You may also want to look at your charitable options, because donating appreciated stock now could provide a taxable benefit even if laws change next year. When you gift appreciated stock to a qualified charity or donor-advised fund, you pay no capital gains taxes and can write off the contribution if you itemize, with some limits. In 2019, half of all assets contributed to Fidelity Charitable®, an IRS-qualified 501(c)(3) public charity that sponsors a donor-advised fund program, were appreciated securities, such as stocks. Also, under the CARES Act, in 2020 you can deduct cash contributions of up to 100% of adjusted gross income (AGI) that are made to a charity (but not to a donor-advised fund).

The caveats: You may be tempted to realize gains on highly appreciated stock you want to hold for the long term, and then buy it back later at a higher cost basis. This strategy could work for some. But for others, paying taxes early on some gains could end up reducing after-tax returns over the long term.

“Don’t let the tax tail wag the investment dog,” says David Peterson. “You should be buying and selling based on your view of the long-term value of the assets, not based on the tax consequences.”

Estate taxes

Possible changes: The changes proposed in the estate area could be significant, especially for higher net worth families. At the top of the list is the current federal estate tax exemption amount of $11.58 million for an individual (double for a married couple), which under current law is set to sunset in 2026 and revert back to prior amounts, adjusted for inflation. Biden's proposal could further reduce this amount. This would change the planning calculations for many families.

Further, Biden has proposed repealing the step-up in basis at death for gifts, which means that these assets would be subject to capital gains taxes based on their original purchase price not the price at death. It's possible that Democrats would require that bill to be paid at death versus when your heirs sell the property, but it is unclear whether a tax credit against any estate tax due would be allowed. That would affect anyone who plans to pass on appreciated assets, from a family home to a stock portfolio.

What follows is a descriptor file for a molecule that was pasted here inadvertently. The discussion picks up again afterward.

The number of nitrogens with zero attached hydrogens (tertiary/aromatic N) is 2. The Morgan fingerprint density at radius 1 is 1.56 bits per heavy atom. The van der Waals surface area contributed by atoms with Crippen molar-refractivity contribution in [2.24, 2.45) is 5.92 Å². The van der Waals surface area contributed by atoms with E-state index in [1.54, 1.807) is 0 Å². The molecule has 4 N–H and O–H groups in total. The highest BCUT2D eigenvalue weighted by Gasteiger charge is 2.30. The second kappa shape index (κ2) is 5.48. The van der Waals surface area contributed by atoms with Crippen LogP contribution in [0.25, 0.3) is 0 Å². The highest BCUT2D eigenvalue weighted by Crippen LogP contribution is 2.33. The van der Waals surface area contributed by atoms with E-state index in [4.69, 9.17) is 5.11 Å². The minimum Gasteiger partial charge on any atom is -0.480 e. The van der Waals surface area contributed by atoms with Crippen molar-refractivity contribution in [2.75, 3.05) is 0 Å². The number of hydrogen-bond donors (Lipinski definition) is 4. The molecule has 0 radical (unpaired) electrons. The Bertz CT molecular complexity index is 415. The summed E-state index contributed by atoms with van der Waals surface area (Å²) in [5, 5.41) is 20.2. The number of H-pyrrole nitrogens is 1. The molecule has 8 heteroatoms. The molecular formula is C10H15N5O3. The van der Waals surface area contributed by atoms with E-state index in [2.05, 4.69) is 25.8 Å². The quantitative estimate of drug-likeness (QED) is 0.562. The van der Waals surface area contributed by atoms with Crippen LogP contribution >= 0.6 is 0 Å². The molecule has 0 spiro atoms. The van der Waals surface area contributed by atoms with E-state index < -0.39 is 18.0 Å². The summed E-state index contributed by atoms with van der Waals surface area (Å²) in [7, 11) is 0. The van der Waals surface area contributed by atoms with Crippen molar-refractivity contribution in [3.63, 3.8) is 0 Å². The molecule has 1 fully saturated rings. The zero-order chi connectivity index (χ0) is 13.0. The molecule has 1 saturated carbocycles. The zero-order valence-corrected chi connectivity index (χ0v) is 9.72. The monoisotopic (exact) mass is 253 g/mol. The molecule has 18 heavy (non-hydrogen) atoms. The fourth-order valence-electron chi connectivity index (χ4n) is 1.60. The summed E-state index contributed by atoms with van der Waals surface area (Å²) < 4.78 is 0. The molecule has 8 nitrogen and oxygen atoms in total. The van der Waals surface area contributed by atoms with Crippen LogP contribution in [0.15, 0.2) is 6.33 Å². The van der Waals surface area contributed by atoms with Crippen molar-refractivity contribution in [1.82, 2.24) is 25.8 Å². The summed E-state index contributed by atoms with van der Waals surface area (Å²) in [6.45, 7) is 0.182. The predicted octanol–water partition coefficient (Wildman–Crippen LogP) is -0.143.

Actions to consider: Review your needs and goals. Estate planning for years has leaned toward setting up a plan for your assets to pass to heirs after your death, but if the taxation changes, the focus could shift to spreading out gifting of an estate over a longer span of time while you are still alive, either outright or with the help of a variety of trusts. You can give up to $15,000 a year ($30,000 for married couples) to anyone without affecting your lifetime gifting limit of $11.58 million for individuals ($23.16 million for married couples), which can add up. You can also pay for a loved one's tuition or health care costs directly, without impacting your lifetime giving limit. And there are different trust options to consider. Many, however, will be irrevocable, meaning they are difficult to change once established. You may want to set up the trust structure you desire now and then take the step to fund the trust later.

Another strategy to weigh if the step-up in basis is ultimately eliminated: buying life insurance to cover estate taxes that may be owed at death.

The urgency here is that estate planning takes time—you must think through what you want, which is difficult for many people. You then need to engage financial and legal professionals, who get very busy at times of uncertainty. No matter what happens with the election or potential tax law changes, reviewing your estate planning needs is one of those tasks that's best to do sooner rather than later.

The caveats: Once you give money away or fund an irrevocable trust, you can't control it, so be sure that it's what you desire. You want to test your plan to make sure you have the assets and income you need for your own retirement. You also may want to test the water with your heirs to make sure they can handle the responsibility of managing the potential tax payments for the assets they will inherit.

With all financial planning, it's important to make sure to think and plan for the long term. It can help to consult with a financial planner and a tax professional for support in assessing your own future needs and setting the right course, no matter what happens to taxes.